Women undergo a radical and rapid hormone change in the weeks immediately preceding and following childbirth. These fluctuations can result in the mood disorder known as postpartum depression (PPD), which is estimated to affect around one in five mothers. Unlike “baby blues”, a short period of sadness associated with the drop in pregnancy hormone levels that resolves itself within 3-5 days, postpartum depression can persist for years if untreated.

The Risks of Not Treating Postpartum Depression

Many of the symptoms of postpartum depression overlap with those of the general mood disorder such as feelings of sadness, hopelessness, or emptiness; changes in appetite and sleep patterns; fatigue and lethargy. Like general depression, PPD can also range on a scale from mild, to moderate or severe. When left untreated, severe cases can progress into postpartum psychosis.

Hurts the Bond Between Mother and Child

One of the most notable differences is that PPD can affect the mother’s ability to bond with their baby. Research has found that depressed mothers may be more hostile towards their child, have reduced sensitivity, and reject their infants. 

This can lead to increased feelings of stress for the parent, especially as they may hesitate to share their symptoms for fear of social stigma, while also harming the child’s physical and psychological development. 

Children of mothers with an impaired bond face an increased risk of behavioral and psychiatric problems. In some of the most severe instances, mothers may have thoughts of harming themselves or their baby.

Breastfeeding Difficulties

Postpartum depression has also been found to have a direct correlation with breast milk production. Oxytocin is one of the key hormones in regulating lactation and low levels are frequently observed in instances of unwanted early weaning. Low oxytocin levels during the third trimester are linked to an increased likelihood of depressive symptoms. In fact, the onset of postpartum depression and the inability to lactate typically occur at the same time. 

Breastfeeding is a major predictor of an infant’s health outcomes with increased risks of otitis media, diarrhea, lower respiratory tract infection, sudden infant death syndrome, leukemia, and type 1 diabetes. Weaning too early can also affect mothers, resulting in increased risks of breast and ovarian cancer, diabetes, hypertension, and myocardial infarction.  

Medical experts recommend exclusively breastfeeding for at least six months. Introducing solids too early can be harmful to an infant since their digestive systems and kidneys aren’t fully developed.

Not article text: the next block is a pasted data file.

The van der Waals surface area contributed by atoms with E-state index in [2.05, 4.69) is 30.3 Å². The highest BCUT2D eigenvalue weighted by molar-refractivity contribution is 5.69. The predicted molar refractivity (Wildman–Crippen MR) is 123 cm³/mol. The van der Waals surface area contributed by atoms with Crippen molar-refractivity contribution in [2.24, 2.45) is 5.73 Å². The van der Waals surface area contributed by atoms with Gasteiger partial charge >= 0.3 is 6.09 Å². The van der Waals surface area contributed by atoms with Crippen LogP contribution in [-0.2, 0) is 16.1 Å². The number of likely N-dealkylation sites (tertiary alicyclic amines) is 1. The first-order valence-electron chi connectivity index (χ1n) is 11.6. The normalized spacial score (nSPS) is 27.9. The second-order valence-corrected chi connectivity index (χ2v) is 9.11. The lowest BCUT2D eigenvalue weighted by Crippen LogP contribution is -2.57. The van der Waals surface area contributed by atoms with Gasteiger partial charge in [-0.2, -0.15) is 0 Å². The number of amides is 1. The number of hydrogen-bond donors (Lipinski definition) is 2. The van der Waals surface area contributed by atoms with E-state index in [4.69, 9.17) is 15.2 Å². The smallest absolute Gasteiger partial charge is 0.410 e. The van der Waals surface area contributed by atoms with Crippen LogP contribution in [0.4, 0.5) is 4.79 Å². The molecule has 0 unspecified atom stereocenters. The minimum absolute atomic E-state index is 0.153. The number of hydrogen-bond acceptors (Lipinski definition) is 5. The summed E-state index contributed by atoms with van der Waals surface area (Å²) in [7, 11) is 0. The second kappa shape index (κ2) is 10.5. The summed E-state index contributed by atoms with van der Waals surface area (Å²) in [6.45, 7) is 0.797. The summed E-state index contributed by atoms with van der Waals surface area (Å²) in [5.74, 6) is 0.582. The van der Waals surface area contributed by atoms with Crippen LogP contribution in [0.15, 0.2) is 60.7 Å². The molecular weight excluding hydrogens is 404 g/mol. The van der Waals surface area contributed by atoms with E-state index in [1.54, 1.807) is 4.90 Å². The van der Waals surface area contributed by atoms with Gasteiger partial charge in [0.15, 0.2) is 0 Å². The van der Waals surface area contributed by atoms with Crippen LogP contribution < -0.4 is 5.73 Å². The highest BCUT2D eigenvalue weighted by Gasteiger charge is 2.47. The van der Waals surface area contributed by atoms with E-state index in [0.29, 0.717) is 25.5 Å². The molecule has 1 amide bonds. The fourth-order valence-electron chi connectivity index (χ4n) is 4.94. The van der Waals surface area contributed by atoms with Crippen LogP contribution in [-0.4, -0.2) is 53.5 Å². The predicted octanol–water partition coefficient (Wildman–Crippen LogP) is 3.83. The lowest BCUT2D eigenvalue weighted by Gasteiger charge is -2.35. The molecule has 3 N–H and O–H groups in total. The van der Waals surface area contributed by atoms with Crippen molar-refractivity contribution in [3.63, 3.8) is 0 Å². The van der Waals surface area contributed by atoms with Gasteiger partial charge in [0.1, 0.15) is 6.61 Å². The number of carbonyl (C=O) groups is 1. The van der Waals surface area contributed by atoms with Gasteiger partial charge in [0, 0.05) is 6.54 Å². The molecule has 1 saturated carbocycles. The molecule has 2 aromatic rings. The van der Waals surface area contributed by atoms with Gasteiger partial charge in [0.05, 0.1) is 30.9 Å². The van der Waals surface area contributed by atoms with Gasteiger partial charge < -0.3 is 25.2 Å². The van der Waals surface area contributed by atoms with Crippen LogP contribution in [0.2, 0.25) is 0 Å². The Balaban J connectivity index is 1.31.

5 Types of Postpartum Depression Treatments


Psychotherapy, such as cognitive-behavioral therapy (CBT), is usually one of the first PPD treatments a doctor will suggest. It helps individuals identify negative thought patterns and develop coping strategies to manage depressive symptoms and is most effective for new mothers with mild to moderate postpartum depression.

Another postpartum depression therapy that may be suggested is interpersonal psychotherapy (IPT). This is especially helpful for improving the relationship between the mother and her partner, as a perceived lack of support can add to PPD risk factors.


Antidepressant medications, such as selective serotonin reuptake inhibitors (SSRIs), may be prescribed in moderate to severe cases of PPD. These medications work by balancing brain chemicals that affect mood. It’s essential to consult with a healthcare professional to discuss medication’s benefits and potential risks during breastfeeding. Postpartum depression medications are most effective when taken in conjunction with some form of therapy.

However, transcranial magnetic stimulation (TMS) is often suggested as an alternative postpartum depression treatment while breastfeeding (even though it is generally safe to do so) for individuals who aren’t responding to psychotherapy or medications. It uses magnetic waves to stimulate and activate nerve cells. It is safe and noninvasive and involves 5-6 treatments per week, with results occurring around week four or five. 

Brexanolone is another potential option for those with moderate to severe PPD, who don’t respond to antidepressants. It’s the first FDA-approved postpartum depression medication (approved in March 2019) and clinical trials show rapid effects. Brexanolone is taken intravenously and requires continuous monitoring by a physician for 2 and a half days. Availability is limited and can only be found at certain certified healthcare facilities. 

Support groups

Joining support groups or participating in counseling sessions specifically tailored for women experiencing postpartum depression can provide a sense of community and understanding. Sharing experiences and receiving support from others going through similar challenges can be beneficial.

Lifestyle modifications

Encouraging self-care activities, such as regular exercise, a balanced diet, sufficient sleep, and involving a support network of family and friends, can help alleviate symptoms of PPD. In severe cases where symptoms persist or worsen despite other interventions, hospitalization or specialized treatment programs may be necessary.

It’s important to remember that treatment for postpartum depression should be individualized, and the best course of action depends on the severity of symptoms and the woman’s overall health. Gynecologists and mental health professionals can provide appropriate guidance and treatment options based on a comprehensive evaluation of each individual’s situation.